“Oh come on!” I groaned, looking back at my Graffiti. I hadn’t thought it was too bad when I was drawing it, but now that I could see it without bias I realized she was right. It looked completely awful. A chicken could have scratched something better in the dirt.

- Chapter 8, Touching Creation

Quote of FOREVER

My friend Eric is a discovery writer and he hates it. He just sent me a ranting email with this gem in it, which I am going to put on a shirt and wear everywhere.

"Discovery writing stinks because I have these amazing ideas, like lions and tigers and cobras, and then I put them in a big box and wait for them to interact but instead they just sit there and sleep like at a zoo."

Follow up: I remembered what I was going to say.

on Wednesday, September 8, 2010
Today, Steelgods crossed into 22k words (not bad for 8 days of work with school and work starting back up). But why this number is significant is thus: It's officially passed the total length of Effulgent Corruption thus far. And I was working on Effulgent Corruption for (in theory) two months.

Needless to say, there is a point to this.

I have to be properly motivated to function. As a child I was very into piano playing (I was pretty good, too, if I am allowed a moment to abandon humility). By the age of 12, I could probably play any song you presented to me. The problem was, I could only learn songs I liked. If my teacher picked a song, no matter how hard or easy, and I despised it, I couldn't do it. It would take months. But often I'd request extremely difficult pieces of music and learn them really fast. I still remember wanting to learn Rondo Alla Turka by Mozart when I was about 11 or 12. At that time, my hand wasn't even long enough to reach the full octave without straining. My piano teacher said I wasn't allowed to learn it, and assigned me something instead. I practiced like a crazy person, and learned the entire song in under a week. He came back the next week and I sat down, didn't even open the book, and started playing. Yeah, I was kind of an arrogant turd, but that isn't the point of the story (or maybe it is. You decide).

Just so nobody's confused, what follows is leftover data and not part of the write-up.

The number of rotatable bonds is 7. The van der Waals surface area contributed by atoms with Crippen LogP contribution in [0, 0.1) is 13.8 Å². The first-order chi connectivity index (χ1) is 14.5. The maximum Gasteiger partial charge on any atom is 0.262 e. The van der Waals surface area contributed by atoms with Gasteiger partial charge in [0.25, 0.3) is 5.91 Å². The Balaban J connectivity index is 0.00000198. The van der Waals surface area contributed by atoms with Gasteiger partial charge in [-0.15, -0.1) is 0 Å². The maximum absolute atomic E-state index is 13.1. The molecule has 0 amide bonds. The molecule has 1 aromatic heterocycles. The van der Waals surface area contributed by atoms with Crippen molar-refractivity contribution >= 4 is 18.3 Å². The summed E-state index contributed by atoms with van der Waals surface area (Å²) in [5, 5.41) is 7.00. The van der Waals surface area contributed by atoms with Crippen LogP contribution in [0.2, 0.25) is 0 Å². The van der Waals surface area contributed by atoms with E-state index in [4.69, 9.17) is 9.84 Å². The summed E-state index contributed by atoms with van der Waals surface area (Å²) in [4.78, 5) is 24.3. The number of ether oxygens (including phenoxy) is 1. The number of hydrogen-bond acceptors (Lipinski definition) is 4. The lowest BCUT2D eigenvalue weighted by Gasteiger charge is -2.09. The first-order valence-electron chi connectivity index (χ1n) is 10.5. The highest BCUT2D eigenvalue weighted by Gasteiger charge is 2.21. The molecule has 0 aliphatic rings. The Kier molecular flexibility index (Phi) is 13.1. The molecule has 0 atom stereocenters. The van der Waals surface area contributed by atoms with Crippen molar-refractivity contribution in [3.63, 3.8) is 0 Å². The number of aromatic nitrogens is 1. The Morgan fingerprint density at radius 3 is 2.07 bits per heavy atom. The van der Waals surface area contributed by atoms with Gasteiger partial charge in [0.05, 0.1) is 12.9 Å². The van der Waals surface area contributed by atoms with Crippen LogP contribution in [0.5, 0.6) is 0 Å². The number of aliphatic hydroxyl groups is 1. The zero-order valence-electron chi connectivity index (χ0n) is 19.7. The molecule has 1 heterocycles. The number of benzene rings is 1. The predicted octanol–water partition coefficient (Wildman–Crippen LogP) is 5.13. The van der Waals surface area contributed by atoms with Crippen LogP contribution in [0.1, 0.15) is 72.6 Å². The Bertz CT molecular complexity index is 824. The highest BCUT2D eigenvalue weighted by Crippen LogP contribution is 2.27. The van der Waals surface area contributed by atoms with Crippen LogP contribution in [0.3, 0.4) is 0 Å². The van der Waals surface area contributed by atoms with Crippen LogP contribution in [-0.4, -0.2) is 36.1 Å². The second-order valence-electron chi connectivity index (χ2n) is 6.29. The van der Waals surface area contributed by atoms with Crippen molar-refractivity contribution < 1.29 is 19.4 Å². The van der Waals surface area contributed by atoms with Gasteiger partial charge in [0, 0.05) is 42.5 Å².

My point is that I do my best work when I want to do it. This is why writing as a career is something I really want to shoot for: it's something I love, and something I want to do. Within that, I need to really want to accomplish something in order for me to get a lot done.

I really wanted to finish my fifth full novel. I did want it to be Effulgent Corruption, but I also knew full well that Effulgent Corruption probably won't be my breakthrough novel. It's going to be much too long. I have a much better chance with WGMD, Paradise Seekers, or Steelgods. So, the motivation was lost. If I'm going to devote an undisclosed amount of my life and (essentially) career towards something, I'd like it to be worthwhile. Effulgent Corruption wasn't doing it for me, at this point in time.

Steelgods has, however. I know I have to keep it fast, fresh, and I'm not worry about it being rough. Since it isn't my "darling" like Effulgent Corruption has become, I'm not scared of breaking it. I am just rolling with the punches, taking mistakes and moving on rather than analyzing them to death. Plus, I have a deadline (I'm going to finish this book in September), so I have both a goal and a point when I know I'll be done with it. It makes for excellent motivation.

So, all in all, while I'm a bit disgusted with myself for wasting two good months I could have been writing (though I did edit Paradise Seekers and submit it to everybody and their mother, so it wasn't a complete waste), I'm glad I could learn this about myself. I don't plan on abandoning Effulgent Corruption, I just know to not dwell too long on something when I'm not going anywhere. I'm not saying I'm giving up on pushing through rough parts, far from it, but if I can only churn out 21k in two months, something is wrong. I just need to be able to recognize it early, so less time is wasted.

Along that note, I've decided my plans for my next few months of writing. Behold!

September: Write Might of the Steelgods. I'm well into that, and I'm going to finish it and not worry about anything else.
October: Revise WGMD completely. As in, have an Alpha reader manuscript ready. This is going to be a monumental amount of work, but I think by then I'll have let it sit enough to make these changes, and also I'll still be fresh with writing. I might take the first week in October off, though.
November: Depending on how long WGMD revisions take, it could take all of November too. Probably not, but it's possible. If it doesn't, I'm going to spend the rest of the month planning for Steelgods book 2, because...